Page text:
From: Aboriginals% 3A%20Art% 20of%20the% 20First%20Person <sanibelart@comcast. net>
            Subject: Re: [African_Arts] 4 Cote d'Ivoire Masks found
            To: "African Arts" <African_Arts@ yahoogroups. com>
            Date: Monday, March 2, 2009, 6:10 PM

            Based on appearance the mask to the far left has characteristics that are Senufo. The second from left is most likely Baule, based on the coiffure. The two to the right have characteristics that are similar to Yaure, including the oval mouth and the scalloped beards.

            More importantly, where and from who did you buy them? They should be able to ttell you their origin/provenance.

            Other wise, while skillfully carved, their greatest value may be as decor items.

            William Waites
            ----- Original Message -----
            From: "jean luc nabeth" <nabethjl@yahoo. com>
            To: "African Arts" <African_Arts@ yahoogroups. com>
            Sent: Monday, March 2, 2009 7:02:09 AM GMT -05:00 US/Canada Eastern
            Subject: [African_Arts] 4 Cote d'Ivoire Masks found

            Hi everybody,
             
            I've just purchased the 4 masks pictured in the attachment. I think that 2 are Baoulé, 1 is Ndjimini and the last one (2nd from the right on the photo)..I'm not sure.  
             
            Could anybody help?
             
            Thanks a lot.
             



          • Aboriginals Art of the Firs Person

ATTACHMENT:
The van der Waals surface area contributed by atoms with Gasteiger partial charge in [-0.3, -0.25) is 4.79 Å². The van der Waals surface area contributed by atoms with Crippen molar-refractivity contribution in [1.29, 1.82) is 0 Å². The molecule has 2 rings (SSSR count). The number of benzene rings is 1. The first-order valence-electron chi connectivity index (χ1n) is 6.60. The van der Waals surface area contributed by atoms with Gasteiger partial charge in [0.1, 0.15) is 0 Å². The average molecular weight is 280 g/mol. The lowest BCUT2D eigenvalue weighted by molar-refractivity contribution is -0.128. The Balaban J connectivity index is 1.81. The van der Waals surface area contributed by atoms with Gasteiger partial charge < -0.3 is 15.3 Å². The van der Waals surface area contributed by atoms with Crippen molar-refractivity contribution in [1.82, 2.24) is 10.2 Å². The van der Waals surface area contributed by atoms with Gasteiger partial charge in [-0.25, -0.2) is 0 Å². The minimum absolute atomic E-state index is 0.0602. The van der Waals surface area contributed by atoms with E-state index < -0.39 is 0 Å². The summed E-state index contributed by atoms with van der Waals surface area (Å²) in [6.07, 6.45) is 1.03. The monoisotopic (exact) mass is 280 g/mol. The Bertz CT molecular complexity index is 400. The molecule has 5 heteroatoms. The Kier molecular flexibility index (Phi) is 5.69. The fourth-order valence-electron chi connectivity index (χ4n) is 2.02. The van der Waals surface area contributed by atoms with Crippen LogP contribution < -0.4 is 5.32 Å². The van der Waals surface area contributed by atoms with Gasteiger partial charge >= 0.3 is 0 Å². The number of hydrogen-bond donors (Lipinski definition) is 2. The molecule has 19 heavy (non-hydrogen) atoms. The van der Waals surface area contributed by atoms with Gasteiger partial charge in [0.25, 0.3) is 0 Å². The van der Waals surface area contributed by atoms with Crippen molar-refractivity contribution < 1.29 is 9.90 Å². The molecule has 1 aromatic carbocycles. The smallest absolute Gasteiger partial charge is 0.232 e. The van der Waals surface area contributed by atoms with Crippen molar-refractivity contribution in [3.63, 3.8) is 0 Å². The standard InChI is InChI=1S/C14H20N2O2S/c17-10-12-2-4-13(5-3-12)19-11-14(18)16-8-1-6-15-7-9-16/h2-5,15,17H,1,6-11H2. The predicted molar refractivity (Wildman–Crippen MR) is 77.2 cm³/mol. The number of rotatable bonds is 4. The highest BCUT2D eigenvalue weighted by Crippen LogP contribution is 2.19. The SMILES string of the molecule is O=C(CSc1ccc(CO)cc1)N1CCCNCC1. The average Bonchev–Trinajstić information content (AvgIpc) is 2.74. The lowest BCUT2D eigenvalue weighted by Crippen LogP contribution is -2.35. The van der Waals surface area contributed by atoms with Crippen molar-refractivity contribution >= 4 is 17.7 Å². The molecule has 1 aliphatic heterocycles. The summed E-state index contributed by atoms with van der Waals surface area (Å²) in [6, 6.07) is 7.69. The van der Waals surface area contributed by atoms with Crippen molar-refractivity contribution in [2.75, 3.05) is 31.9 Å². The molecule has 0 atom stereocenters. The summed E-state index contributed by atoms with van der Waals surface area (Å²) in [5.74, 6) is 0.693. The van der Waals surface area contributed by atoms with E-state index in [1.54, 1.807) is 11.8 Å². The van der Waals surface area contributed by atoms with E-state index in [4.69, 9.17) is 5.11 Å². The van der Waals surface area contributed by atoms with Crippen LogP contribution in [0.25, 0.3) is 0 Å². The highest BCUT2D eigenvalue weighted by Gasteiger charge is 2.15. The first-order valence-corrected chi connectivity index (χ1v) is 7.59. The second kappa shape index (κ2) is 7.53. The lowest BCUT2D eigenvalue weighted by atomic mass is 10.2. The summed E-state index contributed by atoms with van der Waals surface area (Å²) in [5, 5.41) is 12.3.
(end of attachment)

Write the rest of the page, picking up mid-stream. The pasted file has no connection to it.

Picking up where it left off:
I would agree that decorative function is a legitimate reason for owning a work of art. Authenticity only comes into it if bragging rights are as important
            Message 5 of 7 , Mar 3 12:54 PM
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              I would agree that decorative function is a legitimate reason for owning a work of art. "Authenticity" only comes into it if bragging rights are as important as aesthetics. At least, that is my opinion.

              As to provenance, ask your dealer where he got the masks. He should be able to tell you. With that information and the name of the dealer, you have the start of a provenance. That's more than some people have for pieces they value.

              Generally, Yaure is considered a sub-group of the Baule. Check and see if Sakoussou is in the Yaure area of Baule-land. I can't recall although I have traveled and bought in CI.

              Is the gallery in Abidjan saying it came from Sakoussou? Or did you buy it there? I have purchased from Abidjan galleries and generally found the dealers authoritative and trustworthy. But, as with all "sellers", if they think you want to hear something, they will find a way imply what you want to hear.

              Summary, if you like the masks and you are happy with their appearance, that qualifies as satisfaction. IMO.

              William Waites



              ----- Original Message -----
              From: "M.E.F." <mfliegelmann@...>
              To: "African Arts" <African_Arts@yahoogroups.com>
              Sent: Tuesday, March 3, 2009 3:00:20 PM GMT -05:00 US/Canada Eastern
              Subject: Re: [African_Arts] 4 Cote d'Ivoire Masks found

              Decorative function is a legitimate one and all you need for an object to fulfill that is that you should like it. M

              --- On Tue, 3/3/09, jean luc nabeth <nabethjl@...> wrote:
              From: jean luc nabeth <nabethjl@...>
              Subject: Re: [African_Arts] 4 Cote d'Ivoire Masks found
              To: African_Arts@yahoogroups.com
              Date: Tuesday, March 3, 2009, 11:58 AM